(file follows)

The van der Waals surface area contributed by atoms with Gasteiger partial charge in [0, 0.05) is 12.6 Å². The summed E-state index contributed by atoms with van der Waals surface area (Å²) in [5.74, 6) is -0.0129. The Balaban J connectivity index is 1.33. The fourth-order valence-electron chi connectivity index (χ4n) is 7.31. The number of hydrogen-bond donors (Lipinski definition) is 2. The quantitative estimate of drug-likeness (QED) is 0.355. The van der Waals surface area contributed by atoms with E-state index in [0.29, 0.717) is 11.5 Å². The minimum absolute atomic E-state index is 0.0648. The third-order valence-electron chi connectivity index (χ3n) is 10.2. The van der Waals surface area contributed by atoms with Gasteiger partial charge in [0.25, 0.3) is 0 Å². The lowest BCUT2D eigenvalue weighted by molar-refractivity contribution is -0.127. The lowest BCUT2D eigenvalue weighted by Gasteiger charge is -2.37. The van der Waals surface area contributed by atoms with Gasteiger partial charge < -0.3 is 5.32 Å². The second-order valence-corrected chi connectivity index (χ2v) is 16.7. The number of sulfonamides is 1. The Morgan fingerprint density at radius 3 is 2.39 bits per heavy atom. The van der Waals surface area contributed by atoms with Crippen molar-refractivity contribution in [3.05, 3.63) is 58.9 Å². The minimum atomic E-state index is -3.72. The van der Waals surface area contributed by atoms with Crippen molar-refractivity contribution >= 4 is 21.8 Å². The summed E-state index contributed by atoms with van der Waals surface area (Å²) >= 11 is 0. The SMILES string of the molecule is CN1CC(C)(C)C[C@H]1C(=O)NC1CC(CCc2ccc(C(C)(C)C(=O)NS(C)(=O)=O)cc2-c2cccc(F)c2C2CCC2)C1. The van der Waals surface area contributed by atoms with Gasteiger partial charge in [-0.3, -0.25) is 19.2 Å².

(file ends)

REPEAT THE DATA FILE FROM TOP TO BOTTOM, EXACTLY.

The van der Waals surface area contributed by atoms with Gasteiger partial charge in [0, 0.05) is 12.6 Å². The summed E-state index contributed by atoms with van der Waals surface area (Å²) in [5.74, 6) is -0.0129. The Balaban J connectivity index is 1.33. The fourth-order valence-electron chi connectivity index (χ4n) is 7.31. The number of hydrogen-bond donors (Lipinski definition) is 2. The quantitative estimate of drug-likeness (QED) is 0.355. The van der Waals surface area contributed by atoms with E-state index in [0.29, 0.717) is 11.5 Å². The minimum absolute atomic E-state index is 0.0648. The third-order valence-electron chi connectivity index (χ3n) is 10.2. The van der Waals surface area contributed by atoms with Gasteiger partial charge in [0.25, 0.3) is 0 Å². The lowest BCUT2D eigenvalue weighted by molar-refractivity contribution is -0.127. The lowest BCUT2D eigenvalue weighted by Gasteiger charge is -2.37. The van der Waals surface area contributed by atoms with Gasteiger partial charge < -0.3 is 5.32 Å². The second-order valence-corrected chi connectivity index (χ2v) is 16.7. The number of sulfonamides is 1. The Morgan fingerprint density at radius 3 is 2.39 bits per heavy atom. The van der Waals surface area contributed by atoms with Crippen molar-refractivity contribution in [3.05, 3.63) is 58.9 Å². The minimum atomic E-state index is -3.72. The van der Waals surface area contributed by atoms with Crippen molar-refractivity contribution >= 4 is 21.8 Å². The summed E-state index contributed by atoms with van der Waals surface area (Å²) >= 11 is 0. The SMILES string of the molecule is CN1CC(C)(C)C[C@H]1C(=O)NC1CC(CCc2ccc(C(C)(C)C(=O)NS(C)(=O)=O)cc2-c2cccc(F)c2C2CCC2)C1. The van der Waals surface area contributed by atoms with Gasteiger partial charge in [-0.3, -0.25) is 19.2 Å².